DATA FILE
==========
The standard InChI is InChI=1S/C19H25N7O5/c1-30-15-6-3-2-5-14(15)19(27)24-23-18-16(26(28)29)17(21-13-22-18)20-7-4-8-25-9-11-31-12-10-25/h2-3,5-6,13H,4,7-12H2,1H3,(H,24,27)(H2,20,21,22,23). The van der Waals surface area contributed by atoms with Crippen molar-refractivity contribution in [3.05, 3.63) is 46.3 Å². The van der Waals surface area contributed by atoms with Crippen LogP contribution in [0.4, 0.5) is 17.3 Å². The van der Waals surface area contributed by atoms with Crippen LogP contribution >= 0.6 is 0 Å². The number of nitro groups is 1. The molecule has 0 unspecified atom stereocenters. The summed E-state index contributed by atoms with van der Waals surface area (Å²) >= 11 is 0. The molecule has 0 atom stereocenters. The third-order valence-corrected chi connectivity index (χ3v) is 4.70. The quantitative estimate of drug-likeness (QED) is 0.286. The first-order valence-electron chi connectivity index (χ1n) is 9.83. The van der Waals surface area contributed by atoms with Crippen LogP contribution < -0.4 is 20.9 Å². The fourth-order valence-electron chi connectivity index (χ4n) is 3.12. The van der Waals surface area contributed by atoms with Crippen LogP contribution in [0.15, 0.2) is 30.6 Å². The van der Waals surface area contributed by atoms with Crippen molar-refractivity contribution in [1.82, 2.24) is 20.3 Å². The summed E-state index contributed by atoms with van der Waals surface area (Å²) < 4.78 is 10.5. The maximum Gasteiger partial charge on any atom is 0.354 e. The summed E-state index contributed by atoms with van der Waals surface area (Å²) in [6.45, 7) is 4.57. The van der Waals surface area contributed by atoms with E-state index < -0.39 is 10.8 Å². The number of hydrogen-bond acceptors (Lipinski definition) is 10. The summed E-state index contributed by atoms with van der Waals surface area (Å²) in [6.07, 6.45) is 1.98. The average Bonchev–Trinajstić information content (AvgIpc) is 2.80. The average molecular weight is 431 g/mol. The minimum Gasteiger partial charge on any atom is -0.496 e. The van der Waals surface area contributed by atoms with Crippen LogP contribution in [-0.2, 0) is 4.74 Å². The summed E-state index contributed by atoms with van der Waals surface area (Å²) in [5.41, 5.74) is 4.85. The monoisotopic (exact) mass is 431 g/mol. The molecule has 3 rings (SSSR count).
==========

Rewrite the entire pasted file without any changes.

The standard InChI is InChI=1S/C19H25N7O5/c1-30-15-6-3-2-5-14(15)19(27)24-23-18-16(26(28)29)17(21-13-22-18)20-7-4-8-25-9-11-31-12-10-25/h2-3,5-6,13H,4,7-12H2,1H3,(H,24,27)(H2,20,21,22,23). The van der Waals surface area contributed by atoms with Crippen molar-refractivity contribution in [3.05, 3.63) is 46.3 Å². The van der Waals surface area contributed by atoms with Crippen LogP contribution in [0.4, 0.5) is 17.3 Å². The van der Waals surface area contributed by atoms with Crippen LogP contribution >= 0.6 is 0 Å². The number of nitro groups is 1. The molecule has 0 unspecified atom stereocenters. The summed E-state index contributed by atoms with van der Waals surface area (Å²) >= 11 is 0. The molecule has 0 atom stereocenters. The third-order valence-corrected chi connectivity index (χ3v) is 4.70. The quantitative estimate of drug-likeness (QED) is 0.286. The first-order valence-electron chi connectivity index (χ1n) is 9.83. The van der Waals surface area contributed by atoms with Crippen LogP contribution < -0.4 is 20.9 Å². The fourth-order valence-electron chi connectivity index (χ4n) is 3.12. The van der Waals surface area contributed by atoms with Crippen LogP contribution in [0.15, 0.2) is 30.6 Å². The van der Waals surface area contributed by atoms with Crippen molar-refractivity contribution in [1.82, 2.24) is 20.3 Å². The summed E-state index contributed by atoms with van der Waals surface area (Å²) < 4.78 is 10.5. The maximum Gasteiger partial charge on any atom is 0.354 e. The summed E-state index contributed by atoms with van der Waals surface area (Å²) in [6.45, 7) is 4.57. The van der Waals surface area contributed by atoms with E-state index < -0.39 is 10.8 Å². The number of hydrogen-bond acceptors (Lipinski definition) is 10. The summed E-state index contributed by atoms with van der Waals surface area (Å²) in [6.07, 6.45) is 1.98. The average Bonchev–Trinajstić information content (AvgIpc) is 2.80. The average molecular weight is 431 g/mol. The minimum Gasteiger partial charge on any atom is -0.496 e. The van der Waals surface area contributed by atoms with Crippen LogP contribution in [-0.2, 0) is 4.74 Å². The summed E-state index contributed by atoms with van der Waals surface area (Å²) in [5.41, 5.74) is 4.85. The monoisotopic (exact) mass is 431 g/mol. The molecule has 3 rings (SSSR count).